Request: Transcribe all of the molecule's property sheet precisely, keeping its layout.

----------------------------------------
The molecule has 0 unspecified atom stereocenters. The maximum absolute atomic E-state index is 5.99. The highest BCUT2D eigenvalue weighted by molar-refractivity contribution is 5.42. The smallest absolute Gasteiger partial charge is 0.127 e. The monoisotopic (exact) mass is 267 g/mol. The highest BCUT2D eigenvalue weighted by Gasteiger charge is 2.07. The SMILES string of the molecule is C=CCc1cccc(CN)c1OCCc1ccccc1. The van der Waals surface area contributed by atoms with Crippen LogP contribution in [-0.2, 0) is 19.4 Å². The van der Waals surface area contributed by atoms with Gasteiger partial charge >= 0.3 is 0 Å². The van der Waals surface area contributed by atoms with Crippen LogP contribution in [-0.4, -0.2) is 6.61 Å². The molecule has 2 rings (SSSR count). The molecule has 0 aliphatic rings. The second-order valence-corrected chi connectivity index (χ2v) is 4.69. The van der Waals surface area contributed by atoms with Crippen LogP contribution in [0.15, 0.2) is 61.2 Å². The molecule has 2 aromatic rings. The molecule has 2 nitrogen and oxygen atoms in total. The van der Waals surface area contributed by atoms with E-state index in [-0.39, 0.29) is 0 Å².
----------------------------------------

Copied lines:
The molecule has 0 unspecified atom stereocenters. The maximum absolute atomic E-state index is 5.99. The highest BCUT2D eigenvalue weighted by molar-refractivity contribution is 5.42. The smallest absolute Gasteiger partial charge is 0.127 e. The monoisotopic (exact) mass is 267 g/mol. The highest BCUT2D eigenvalue weighted by Gasteiger charge is 2.07. The SMILES string of the molecule is C=CCc1cccc(CN)c1OCCc1ccccc1. The van der Waals surface area contributed by atoms with Crippen LogP contribution in [-0.2, 0) is 19.4 Å². The van der Waals surface area contributed by atoms with Gasteiger partial charge >= 0.3 is 0 Å². The van der Waals surface area contributed by atoms with Crippen LogP contribution in [-0.4, -0.2) is 6.61 Å². The molecule has 2 rings (SSSR count). The molecule has 0 aliphatic rings. The second-order valence-corrected chi connectivity index (χ2v) is 4.69. The van der Waals surface area contributed by atoms with Crippen LogP contribution in [0.15, 0.2) is 61.2 Å². The molecule has 2 aromatic rings. The molecule has 2 nitrogen and oxygen atoms in total. The van der Waals surface area contributed by atoms with E-state index in [-0.39, 0.29) is 0 Å².